In an article published in 1969 John Cawelti suggested that
In earlier more homogeneous cultures religious ritual performed the important function of articulating and reaffirming the primary cultural values. Today, with cultures composed of a multiplicity of differing religious groups, the synthesis of values and their reaffirmation has become an increasingly important function of the mass media and the popular arts. Thus, one important dimension of formula is social or cultural ritual. (388)
I'm not sure if this is true of all forms of popular culture but the idea that genre fiction could be synthesising certain religious values and beliefs chimes with what Jennifer Crusie has to say about the core narrative of romance and detective fiction:
the romance novel is based on the idea of an innate emotional justice in the universe, that the way the world works is that good people are rewarded and bad people are punished. The mystery genre is based on the same assumption, only there it’s a moral justice, a sense of fair play in human legal interaction: because the good guys risk and struggle, the murderers get punished and good triumphs in a safe world. So in romance, the lovers who risk and struggle for each other and their relationship are rewarded with emotional justice, unconditional love in an emotionally safe world.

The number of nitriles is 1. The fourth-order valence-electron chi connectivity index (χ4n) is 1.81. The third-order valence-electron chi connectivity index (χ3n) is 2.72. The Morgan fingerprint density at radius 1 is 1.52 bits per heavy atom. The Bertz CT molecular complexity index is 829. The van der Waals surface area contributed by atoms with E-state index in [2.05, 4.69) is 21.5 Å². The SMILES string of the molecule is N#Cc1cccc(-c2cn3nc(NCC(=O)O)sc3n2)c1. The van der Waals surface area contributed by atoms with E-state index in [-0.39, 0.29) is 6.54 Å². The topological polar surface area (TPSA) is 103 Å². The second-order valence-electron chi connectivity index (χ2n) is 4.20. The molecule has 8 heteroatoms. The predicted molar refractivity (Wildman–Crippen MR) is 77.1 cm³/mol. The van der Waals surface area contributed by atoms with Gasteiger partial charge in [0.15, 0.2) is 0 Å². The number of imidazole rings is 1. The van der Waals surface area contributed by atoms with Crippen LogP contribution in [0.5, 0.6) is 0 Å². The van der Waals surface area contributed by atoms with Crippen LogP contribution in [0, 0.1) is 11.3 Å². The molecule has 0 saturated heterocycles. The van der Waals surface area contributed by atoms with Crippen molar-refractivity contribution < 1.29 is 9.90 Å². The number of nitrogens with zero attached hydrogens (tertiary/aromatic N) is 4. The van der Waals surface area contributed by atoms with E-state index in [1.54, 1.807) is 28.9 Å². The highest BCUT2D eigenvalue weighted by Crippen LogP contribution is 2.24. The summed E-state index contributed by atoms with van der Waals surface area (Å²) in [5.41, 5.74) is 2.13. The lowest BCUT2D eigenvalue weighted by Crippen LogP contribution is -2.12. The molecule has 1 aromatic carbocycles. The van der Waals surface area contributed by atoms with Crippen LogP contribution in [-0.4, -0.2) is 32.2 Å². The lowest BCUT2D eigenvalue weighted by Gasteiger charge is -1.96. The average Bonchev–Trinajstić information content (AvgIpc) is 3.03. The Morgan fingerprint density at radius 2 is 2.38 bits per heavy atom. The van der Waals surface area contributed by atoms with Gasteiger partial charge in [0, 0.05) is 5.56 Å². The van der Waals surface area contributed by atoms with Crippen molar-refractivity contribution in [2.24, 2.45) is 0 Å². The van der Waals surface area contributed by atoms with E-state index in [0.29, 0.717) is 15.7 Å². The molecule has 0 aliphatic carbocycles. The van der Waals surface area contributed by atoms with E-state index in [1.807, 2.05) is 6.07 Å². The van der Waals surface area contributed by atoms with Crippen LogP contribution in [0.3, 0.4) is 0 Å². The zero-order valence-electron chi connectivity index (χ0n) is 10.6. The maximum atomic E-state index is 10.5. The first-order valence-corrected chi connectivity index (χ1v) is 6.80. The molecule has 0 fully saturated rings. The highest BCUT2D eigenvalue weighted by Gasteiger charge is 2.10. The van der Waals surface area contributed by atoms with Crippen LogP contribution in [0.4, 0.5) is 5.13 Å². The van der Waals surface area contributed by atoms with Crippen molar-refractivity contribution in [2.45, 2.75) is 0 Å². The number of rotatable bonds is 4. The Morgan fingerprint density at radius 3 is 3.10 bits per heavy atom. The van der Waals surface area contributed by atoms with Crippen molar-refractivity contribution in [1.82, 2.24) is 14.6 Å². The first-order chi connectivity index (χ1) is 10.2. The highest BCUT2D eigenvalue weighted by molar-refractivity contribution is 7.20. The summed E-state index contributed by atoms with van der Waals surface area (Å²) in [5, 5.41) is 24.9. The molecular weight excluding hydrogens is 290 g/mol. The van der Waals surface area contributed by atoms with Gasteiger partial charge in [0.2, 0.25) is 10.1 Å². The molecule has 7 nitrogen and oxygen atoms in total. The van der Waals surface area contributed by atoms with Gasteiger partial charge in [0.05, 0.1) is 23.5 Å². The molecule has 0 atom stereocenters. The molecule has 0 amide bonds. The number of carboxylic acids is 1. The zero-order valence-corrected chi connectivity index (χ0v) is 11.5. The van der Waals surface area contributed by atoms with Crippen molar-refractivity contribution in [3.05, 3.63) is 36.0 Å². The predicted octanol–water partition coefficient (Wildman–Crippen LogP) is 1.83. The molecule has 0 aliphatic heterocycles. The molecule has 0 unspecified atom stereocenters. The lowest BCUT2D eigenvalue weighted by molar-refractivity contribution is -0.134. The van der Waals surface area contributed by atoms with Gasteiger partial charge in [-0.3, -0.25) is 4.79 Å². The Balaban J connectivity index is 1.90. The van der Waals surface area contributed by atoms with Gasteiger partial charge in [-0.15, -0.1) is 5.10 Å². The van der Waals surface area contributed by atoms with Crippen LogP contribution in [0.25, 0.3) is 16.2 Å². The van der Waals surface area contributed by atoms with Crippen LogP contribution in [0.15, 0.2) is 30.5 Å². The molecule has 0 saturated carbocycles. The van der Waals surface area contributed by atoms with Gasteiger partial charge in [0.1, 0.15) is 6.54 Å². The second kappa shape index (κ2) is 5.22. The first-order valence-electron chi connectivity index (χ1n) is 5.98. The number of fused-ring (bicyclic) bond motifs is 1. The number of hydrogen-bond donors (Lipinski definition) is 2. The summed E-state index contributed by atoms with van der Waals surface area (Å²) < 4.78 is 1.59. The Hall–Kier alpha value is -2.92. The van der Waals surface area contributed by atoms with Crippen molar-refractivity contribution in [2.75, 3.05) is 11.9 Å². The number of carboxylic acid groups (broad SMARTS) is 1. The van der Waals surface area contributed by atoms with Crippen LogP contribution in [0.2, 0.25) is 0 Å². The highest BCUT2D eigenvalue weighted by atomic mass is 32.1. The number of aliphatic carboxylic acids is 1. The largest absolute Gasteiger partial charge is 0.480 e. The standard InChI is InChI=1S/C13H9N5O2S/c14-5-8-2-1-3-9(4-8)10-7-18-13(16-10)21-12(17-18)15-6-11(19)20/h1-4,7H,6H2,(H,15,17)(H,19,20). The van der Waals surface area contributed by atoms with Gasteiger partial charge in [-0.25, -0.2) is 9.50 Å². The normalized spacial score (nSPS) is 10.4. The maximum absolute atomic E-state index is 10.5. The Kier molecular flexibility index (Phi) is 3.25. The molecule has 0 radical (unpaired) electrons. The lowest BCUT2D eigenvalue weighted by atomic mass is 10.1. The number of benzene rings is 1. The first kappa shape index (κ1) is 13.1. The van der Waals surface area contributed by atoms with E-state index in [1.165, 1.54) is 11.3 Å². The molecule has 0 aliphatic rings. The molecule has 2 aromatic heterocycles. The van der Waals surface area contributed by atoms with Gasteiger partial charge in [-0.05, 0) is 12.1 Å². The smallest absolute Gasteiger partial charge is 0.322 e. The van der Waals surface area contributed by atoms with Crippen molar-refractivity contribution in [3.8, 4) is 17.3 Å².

Cawelti, John G. “The Concept of Formula in the Study of Popular Literature,” Journal of Popular Culture 3.3 (1969): 381-390.
Crusie, Jennifer. “I Know What It Is When I Read It: Defining the Romance Genre,” originally published in Romance Writer’s Report. PAN March 2000.